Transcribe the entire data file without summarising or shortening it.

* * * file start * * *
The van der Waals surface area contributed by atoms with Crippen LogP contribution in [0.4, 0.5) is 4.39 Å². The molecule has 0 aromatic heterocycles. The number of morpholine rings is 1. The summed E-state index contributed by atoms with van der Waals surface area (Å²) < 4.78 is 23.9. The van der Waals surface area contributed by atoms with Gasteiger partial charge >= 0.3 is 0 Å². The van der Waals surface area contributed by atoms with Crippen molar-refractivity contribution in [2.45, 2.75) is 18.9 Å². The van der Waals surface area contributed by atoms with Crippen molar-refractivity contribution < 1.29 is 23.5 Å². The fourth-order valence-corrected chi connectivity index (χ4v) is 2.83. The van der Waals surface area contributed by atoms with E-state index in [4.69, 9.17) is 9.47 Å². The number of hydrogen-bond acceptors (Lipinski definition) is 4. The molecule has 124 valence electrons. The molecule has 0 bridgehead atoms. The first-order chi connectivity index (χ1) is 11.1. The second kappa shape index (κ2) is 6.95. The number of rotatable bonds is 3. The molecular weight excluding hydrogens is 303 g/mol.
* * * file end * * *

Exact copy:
The van der Waals surface area contributed by atoms with Crippen LogP contribution in [0.4, 0.5) is 4.39 Å². The molecule has 0 aromatic heterocycles. The number of morpholine rings is 1. The summed E-state index contributed by atoms with van der Waals surface area (Å²) < 4.78 is 23.9. The van der Waals surface area contributed by atoms with Gasteiger partial charge >= 0.3 is 0 Å². The van der Waals surface area contributed by atoms with Crippen molar-refractivity contribution in [2.45, 2.75) is 18.9 Å². The van der Waals surface area contributed by atoms with Crippen molar-refractivity contribution < 1.29 is 23.5 Å². The fourth-order valence-corrected chi connectivity index (χ4v) is 2.83. The van der Waals surface area contributed by atoms with E-state index in [4.69, 9.17) is 9.47 Å². The number of hydrogen-bond acceptors (Lipinski definition) is 4. The molecule has 124 valence electrons. The molecule has 0 bridgehead atoms. The first-order chi connectivity index (χ1) is 11.1. The second kappa shape index (κ2) is 6.95. The number of rotatable bonds is 3. The molecular weight excluding hydrogens is 303 g/mol.